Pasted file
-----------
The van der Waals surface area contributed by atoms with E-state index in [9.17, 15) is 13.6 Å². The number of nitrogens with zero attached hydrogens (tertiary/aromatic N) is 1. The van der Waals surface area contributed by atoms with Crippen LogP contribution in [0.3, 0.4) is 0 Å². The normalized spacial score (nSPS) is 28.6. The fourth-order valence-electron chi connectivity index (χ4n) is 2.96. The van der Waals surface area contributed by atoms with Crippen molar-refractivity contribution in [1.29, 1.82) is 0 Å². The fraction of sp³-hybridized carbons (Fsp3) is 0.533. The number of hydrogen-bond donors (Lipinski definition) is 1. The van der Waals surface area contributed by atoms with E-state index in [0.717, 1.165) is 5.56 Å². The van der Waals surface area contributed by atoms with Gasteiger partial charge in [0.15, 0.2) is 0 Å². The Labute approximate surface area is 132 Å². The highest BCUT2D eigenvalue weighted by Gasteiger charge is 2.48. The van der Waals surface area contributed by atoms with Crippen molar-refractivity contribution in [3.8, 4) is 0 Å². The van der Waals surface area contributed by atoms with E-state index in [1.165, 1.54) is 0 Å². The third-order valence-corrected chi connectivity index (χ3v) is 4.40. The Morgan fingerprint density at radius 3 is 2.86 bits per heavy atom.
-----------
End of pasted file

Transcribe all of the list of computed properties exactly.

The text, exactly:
The van der Waals surface area contributed by atoms with E-state index in [9.17, 15) is 13.6 Å². The number of nitrogens with zero attached hydrogens (tertiary/aromatic N) is 1. The van der Waals surface area contributed by atoms with Crippen LogP contribution in [0.3, 0.4) is 0 Å². The normalized spacial score (nSPS) is 28.6. The fourth-order valence-electron chi connectivity index (χ4n) is 2.96. The van der Waals surface area contributed by atoms with Crippen molar-refractivity contribution in [1.29, 1.82) is 0 Å². The fraction of sp³-hybridized carbons (Fsp3) is 0.533. The number of hydrogen-bond donors (Lipinski definition) is 1. The van der Waals surface area contributed by atoms with E-state index in [0.717, 1.165) is 5.56 Å². The van der Waals surface area contributed by atoms with Gasteiger partial charge in [0.15, 0.2) is 0 Å². The Labute approximate surface area is 132 Å². The highest BCUT2D eigenvalue weighted by Gasteiger charge is 2.48. The van der Waals surface area contributed by atoms with Crippen molar-refractivity contribution in [3.8, 4) is 0 Å². The van der Waals surface area contributed by atoms with E-state index in [1.165, 1.54) is 0 Å². The third-order valence-corrected chi connectivity index (χ3v) is 4.40. The Morgan fingerprint density at radius 3 is 2.86 bits per heavy atom.